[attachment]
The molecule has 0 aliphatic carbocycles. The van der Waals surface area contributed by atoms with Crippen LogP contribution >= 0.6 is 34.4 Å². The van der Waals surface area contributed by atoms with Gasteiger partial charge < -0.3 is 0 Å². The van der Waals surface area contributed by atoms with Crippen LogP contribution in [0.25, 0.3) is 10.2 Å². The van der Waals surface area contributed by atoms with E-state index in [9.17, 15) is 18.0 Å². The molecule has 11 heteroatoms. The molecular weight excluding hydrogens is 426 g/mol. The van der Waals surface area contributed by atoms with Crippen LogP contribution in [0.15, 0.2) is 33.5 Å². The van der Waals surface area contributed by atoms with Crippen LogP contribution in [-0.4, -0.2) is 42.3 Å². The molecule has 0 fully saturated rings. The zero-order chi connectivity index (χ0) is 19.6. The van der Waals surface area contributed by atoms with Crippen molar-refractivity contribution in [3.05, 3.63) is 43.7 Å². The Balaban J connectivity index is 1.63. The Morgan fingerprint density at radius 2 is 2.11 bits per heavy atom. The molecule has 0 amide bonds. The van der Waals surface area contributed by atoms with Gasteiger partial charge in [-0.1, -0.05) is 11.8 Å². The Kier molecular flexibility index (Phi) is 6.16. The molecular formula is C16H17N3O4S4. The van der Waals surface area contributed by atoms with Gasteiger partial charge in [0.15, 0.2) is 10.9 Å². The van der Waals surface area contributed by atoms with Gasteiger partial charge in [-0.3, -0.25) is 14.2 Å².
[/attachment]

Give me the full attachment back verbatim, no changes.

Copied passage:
The molecule has 0 aliphatic carbocycles. The van der Waals surface area contributed by atoms with Crippen LogP contribution >= 0.6 is 34.4 Å². The van der Waals surface area contributed by atoms with Gasteiger partial charge < -0.3 is 0 Å². The van der Waals surface area contributed by atoms with Crippen LogP contribution in [0.25, 0.3) is 10.2 Å². The van der Waals surface area contributed by atoms with E-state index in [9.17, 15) is 18.0 Å². The molecule has 11 heteroatoms. The molecular weight excluding hydrogens is 426 g/mol. The van der Waals surface area contributed by atoms with Crippen LogP contribution in [0.15, 0.2) is 33.5 Å². The van der Waals surface area contributed by atoms with Crippen LogP contribution in [-0.4, -0.2) is 42.3 Å². The molecule has 0 fully saturated rings. The zero-order chi connectivity index (χ0) is 19.6. The van der Waals surface area contributed by atoms with Crippen molar-refractivity contribution in [3.05, 3.63) is 43.7 Å². The Balaban J connectivity index is 1.63. The Morgan fingerprint density at radius 2 is 2.11 bits per heavy atom. The molecule has 0 amide bonds. The van der Waals surface area contributed by atoms with Gasteiger partial charge in [-0.1, -0.05) is 11.8 Å². The Kier molecular flexibility index (Phi) is 6.16. The molecular formula is C16H17N3O4S4. The van der Waals surface area contributed by atoms with Gasteiger partial charge in [0.15, 0.2) is 10.9 Å². The van der Waals surface area contributed by atoms with Gasteiger partial charge in [-0.3, -0.25) is 14.2 Å².